StatCan's New Housing Price Index points to resiliency, new engines in Canadian market

StatCan's New Housing Price Index points to resiliency, new engines in Canadian market

StatCan

Yesterday, Statistics Canada released its New Housing Price Index for June of 2020. The highly awaited release noted both a slight increase in new home prices nationwide and a potential sea change in the geography of Canadian housing demand.

Nationwide, StatCan found that new house prices rose 0.1% from May 2020 and 1.3% from June 2019. New home prices in the St. Catharines-Niagara region saw the single largest monthly increase at 1%. Other smaller, more affordable housing markets outside of major urban centres, such as Guelph, Kitchener-Waterloo, and Kelowna saw similar growth. The prairie provinces saw a decline in new housing prices, with Regina declining by half a percentage point and Edmonton dropping by 0.2%.

In terms of major markets, StatCan found that home prices in Toronto were flat from May to June, with the Index rising only 0.2% year over year. Prices in Ottawa continued their rapid growth, with price increases of 0.2% in June and 10.4% since last year. Vancouver only grew by 0.1% from May to June and has actually seen its year over year new home price fall by 0.7%. Montreal, where new home prices grew 8.1% year-over-year, appears to still be on pace for a solid 2020. The Index in Calgary, conversely, fell by 0.1% in June and 0.6% year over year.

Atlantic Canada showed strength in the StatCan report, led by Halifax’s 0.5% monthly increase in June and 2.3% price increase year over year. New Brunswick’s three major markets, Saint John, Fredericton and Moncton, saw a combined 2.3% increase year over year, but prices were flat from May to June. Charlottetown, too, held steady in June, but the Index increased an impressive by 1.5% since last year. The only year-over-year decline in the region was St. John’s, Newfoundland, which saw the Index shrink by 0.1% since last year.

Will ex-urbs drive the market?
Analysts told MBN that the numbers point to strength and resiliency in the Canadian housing market, as well as a significant shift towards ex-urbs as homebuyers in a world of remote work realize how much more they can get for their money.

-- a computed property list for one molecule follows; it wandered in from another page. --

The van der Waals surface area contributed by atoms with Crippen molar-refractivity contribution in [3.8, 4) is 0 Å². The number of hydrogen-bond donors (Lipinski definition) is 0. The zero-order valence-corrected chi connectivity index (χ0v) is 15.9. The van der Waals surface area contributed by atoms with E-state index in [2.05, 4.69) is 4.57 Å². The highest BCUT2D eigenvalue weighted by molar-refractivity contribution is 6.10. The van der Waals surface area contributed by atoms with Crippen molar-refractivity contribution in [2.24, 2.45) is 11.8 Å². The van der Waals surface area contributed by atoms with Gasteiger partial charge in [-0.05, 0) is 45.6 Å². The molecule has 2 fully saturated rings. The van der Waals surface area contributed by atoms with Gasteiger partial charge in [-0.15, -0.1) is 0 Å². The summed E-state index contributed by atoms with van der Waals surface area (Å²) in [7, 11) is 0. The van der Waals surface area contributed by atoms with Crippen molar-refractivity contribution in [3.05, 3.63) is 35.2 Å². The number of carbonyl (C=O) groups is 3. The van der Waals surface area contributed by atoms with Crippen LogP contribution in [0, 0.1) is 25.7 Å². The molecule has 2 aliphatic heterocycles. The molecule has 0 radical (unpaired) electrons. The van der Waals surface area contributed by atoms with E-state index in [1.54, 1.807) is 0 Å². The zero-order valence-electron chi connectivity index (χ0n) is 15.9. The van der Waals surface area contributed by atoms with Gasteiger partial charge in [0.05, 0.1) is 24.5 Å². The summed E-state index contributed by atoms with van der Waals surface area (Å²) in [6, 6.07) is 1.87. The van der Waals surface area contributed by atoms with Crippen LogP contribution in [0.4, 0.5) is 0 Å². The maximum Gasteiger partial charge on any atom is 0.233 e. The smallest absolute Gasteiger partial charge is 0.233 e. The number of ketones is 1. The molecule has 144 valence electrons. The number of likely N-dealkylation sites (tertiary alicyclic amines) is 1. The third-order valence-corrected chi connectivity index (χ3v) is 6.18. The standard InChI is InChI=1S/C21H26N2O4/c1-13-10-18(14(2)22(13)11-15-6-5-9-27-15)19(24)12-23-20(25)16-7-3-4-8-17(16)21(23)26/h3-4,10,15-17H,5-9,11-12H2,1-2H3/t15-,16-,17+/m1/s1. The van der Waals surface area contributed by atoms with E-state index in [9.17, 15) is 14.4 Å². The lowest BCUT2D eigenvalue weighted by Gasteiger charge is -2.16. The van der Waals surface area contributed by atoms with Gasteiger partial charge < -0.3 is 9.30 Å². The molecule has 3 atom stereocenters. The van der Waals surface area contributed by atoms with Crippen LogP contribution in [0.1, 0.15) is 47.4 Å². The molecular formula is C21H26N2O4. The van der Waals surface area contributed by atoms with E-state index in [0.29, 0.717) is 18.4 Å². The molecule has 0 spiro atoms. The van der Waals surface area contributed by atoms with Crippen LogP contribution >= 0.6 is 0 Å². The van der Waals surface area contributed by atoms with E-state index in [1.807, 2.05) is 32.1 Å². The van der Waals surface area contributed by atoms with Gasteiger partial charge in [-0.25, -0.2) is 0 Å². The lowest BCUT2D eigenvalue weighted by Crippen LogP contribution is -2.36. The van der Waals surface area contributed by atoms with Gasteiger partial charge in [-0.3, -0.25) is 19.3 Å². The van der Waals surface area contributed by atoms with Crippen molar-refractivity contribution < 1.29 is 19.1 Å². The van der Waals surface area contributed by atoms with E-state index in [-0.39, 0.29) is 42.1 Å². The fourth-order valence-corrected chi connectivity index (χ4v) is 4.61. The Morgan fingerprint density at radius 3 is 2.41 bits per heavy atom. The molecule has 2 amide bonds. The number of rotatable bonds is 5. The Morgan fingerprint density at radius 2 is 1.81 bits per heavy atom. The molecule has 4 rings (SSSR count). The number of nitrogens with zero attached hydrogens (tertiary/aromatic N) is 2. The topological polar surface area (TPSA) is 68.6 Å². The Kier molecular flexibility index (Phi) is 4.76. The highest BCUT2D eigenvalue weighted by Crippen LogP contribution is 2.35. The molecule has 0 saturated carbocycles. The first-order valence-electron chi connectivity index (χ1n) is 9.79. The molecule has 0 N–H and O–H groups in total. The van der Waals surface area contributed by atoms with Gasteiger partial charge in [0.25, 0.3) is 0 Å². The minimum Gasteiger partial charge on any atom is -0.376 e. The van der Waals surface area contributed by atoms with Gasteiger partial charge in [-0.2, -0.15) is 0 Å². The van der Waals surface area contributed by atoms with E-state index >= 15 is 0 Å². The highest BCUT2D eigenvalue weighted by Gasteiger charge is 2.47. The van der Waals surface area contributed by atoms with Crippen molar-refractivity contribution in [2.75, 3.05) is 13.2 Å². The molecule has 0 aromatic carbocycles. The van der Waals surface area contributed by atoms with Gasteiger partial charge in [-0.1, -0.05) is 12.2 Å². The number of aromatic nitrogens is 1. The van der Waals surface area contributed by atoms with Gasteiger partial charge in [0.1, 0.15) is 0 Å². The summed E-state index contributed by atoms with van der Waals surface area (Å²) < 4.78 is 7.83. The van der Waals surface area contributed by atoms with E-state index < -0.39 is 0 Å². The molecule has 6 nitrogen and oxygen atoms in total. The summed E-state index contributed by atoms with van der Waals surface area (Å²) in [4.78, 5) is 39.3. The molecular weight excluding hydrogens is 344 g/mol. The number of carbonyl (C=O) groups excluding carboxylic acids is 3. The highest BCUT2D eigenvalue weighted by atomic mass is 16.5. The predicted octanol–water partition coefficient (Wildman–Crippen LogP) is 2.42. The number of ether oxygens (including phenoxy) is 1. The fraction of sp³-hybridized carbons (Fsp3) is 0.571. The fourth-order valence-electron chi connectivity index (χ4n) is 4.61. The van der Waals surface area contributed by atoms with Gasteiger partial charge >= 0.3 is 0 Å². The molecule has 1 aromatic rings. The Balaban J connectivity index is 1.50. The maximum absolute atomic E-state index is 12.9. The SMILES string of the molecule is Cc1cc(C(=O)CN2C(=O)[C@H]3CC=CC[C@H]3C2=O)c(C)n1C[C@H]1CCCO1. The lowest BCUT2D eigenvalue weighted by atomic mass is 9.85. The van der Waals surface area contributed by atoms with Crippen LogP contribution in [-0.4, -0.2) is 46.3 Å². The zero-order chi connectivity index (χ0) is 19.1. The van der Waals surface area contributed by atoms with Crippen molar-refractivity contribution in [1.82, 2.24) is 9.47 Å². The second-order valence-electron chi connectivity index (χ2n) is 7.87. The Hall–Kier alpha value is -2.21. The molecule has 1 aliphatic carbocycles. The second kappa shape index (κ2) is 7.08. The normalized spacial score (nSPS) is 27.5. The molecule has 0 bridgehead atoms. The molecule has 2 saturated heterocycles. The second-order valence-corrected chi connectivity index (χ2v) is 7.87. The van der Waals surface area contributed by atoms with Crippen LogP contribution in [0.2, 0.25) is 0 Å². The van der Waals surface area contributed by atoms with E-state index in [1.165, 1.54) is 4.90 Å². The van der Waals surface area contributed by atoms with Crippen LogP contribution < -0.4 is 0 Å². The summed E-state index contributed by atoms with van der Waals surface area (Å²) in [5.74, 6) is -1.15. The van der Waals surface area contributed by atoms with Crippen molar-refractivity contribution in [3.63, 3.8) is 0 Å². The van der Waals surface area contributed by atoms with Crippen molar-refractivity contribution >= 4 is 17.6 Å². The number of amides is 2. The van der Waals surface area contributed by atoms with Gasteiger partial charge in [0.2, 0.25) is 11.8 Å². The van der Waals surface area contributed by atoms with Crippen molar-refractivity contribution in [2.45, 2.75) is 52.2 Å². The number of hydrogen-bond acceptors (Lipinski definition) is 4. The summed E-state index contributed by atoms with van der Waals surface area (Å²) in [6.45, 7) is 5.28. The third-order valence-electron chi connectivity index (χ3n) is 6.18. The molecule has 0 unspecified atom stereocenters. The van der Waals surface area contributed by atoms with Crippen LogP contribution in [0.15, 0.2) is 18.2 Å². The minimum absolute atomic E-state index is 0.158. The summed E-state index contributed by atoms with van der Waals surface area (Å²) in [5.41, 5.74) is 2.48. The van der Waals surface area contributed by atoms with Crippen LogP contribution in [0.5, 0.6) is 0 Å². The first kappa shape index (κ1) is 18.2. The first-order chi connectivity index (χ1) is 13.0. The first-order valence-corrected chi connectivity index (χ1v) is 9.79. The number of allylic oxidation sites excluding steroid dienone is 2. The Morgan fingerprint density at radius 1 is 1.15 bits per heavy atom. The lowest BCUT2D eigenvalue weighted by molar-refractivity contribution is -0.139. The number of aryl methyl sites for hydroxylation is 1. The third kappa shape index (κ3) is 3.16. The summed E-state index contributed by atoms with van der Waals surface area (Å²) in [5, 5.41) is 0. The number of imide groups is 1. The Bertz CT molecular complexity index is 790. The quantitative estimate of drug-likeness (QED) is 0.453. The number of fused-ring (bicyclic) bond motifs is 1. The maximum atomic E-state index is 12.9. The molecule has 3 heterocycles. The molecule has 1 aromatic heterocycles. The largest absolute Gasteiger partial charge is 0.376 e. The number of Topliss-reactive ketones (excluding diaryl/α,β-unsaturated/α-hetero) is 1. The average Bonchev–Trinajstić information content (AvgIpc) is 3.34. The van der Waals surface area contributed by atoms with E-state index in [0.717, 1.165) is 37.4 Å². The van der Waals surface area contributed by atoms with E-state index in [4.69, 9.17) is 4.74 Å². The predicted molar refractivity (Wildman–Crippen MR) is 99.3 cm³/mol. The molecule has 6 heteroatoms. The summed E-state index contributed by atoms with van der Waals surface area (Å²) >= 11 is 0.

“I think this is a sea change,” Dr. Sherry Cooper, chief economist at DLC, says of growing demand in suburbs and smaller housing markets.

“I believe in the post pandemic world we’ll see more remote employment. Not everyone will just march back to the downtown cores of the major cities,” she says, noting the lack of appetite some city residents now have for downtown living – public transit, crowded elevators – in a post pandemic world. “I think that many more people will be able to work from home at least part-time. Given that housing outside the core is that much cheaper, people will take advantage and be able to get more for their money.”

Cooper says that while we’ve not seen many completions in these ex-urban markets lately, a great deal of construction is already in progress and likely to accelerate in response to the increasing demand. She says that developers, too, will see opportunity in cheaper land that they can turn into new units, outfitted for designated at-home workspaces.

She says that condo developments, too, are likely to take on a more multi-family outlook, reflecting development markets in other countries. Cooper thinks more Canadian condominiums will include amenities like play areas for kids.

Christopher Alexander, executive vice president and regional director for the Ontario-Atlantic region at RE/MAX Integra, agrees that the shift to working from home will see proximity to work take a backseat to personal and lifestyle desire in a homebuyer’s choices. He thinks smaller centres driving market-wide price increases, though, will turn out to be more of a blip than a fundamental shift.

“History has shown that thriving urban centers continue to grow, and it's human nature to be close to other humans,” Alexander says. “I think that once a vaccine comes things will return to normal [in cities]. Some of the people who don’t love living in Toronto, for example, and only do it to be close to work will probably choose to live elsewhere. But people who want to be closer to the action will want to live closer to downtown cores once we get a handle on the virus.”

Alexander says that, overall, StatsCan’s new numbers point to a resiliency across most of Canada’s housing markets that is surprising all the experts. While he says people are “waiting to see” how the rest of the year shapes up, he points to white-hot recreational housing markets in Ontario as evidence that homebuyers feel secure enough in their incomes to now purchase second homes.

A resilient market is a chance for brokers
Cooper says news of resiliency in Canada’s key housing markets is good news for brokers. She is confident that the Canada Mortgage and Housing Corporation’s dire forecasts of a 9-18% drop in home prices nationwide and substantial increases in delinquency rates are unlikely to happen. The circumstances of a lockdown, she says, have driven a change rather than a weakening in the drivers of Canada’s housing market. This change, she says, is an opportunity brokers should be taking.

“Many of these people will go to a mortgage broker because it's becoming more and more common,” Cooper says, adding that record-low mortgage rates make now a “very good time” to buy.

“[Buyers] want help,” she says, “and the financial aspects of it are very complex. Buying a home is not a do-it-yourself project.”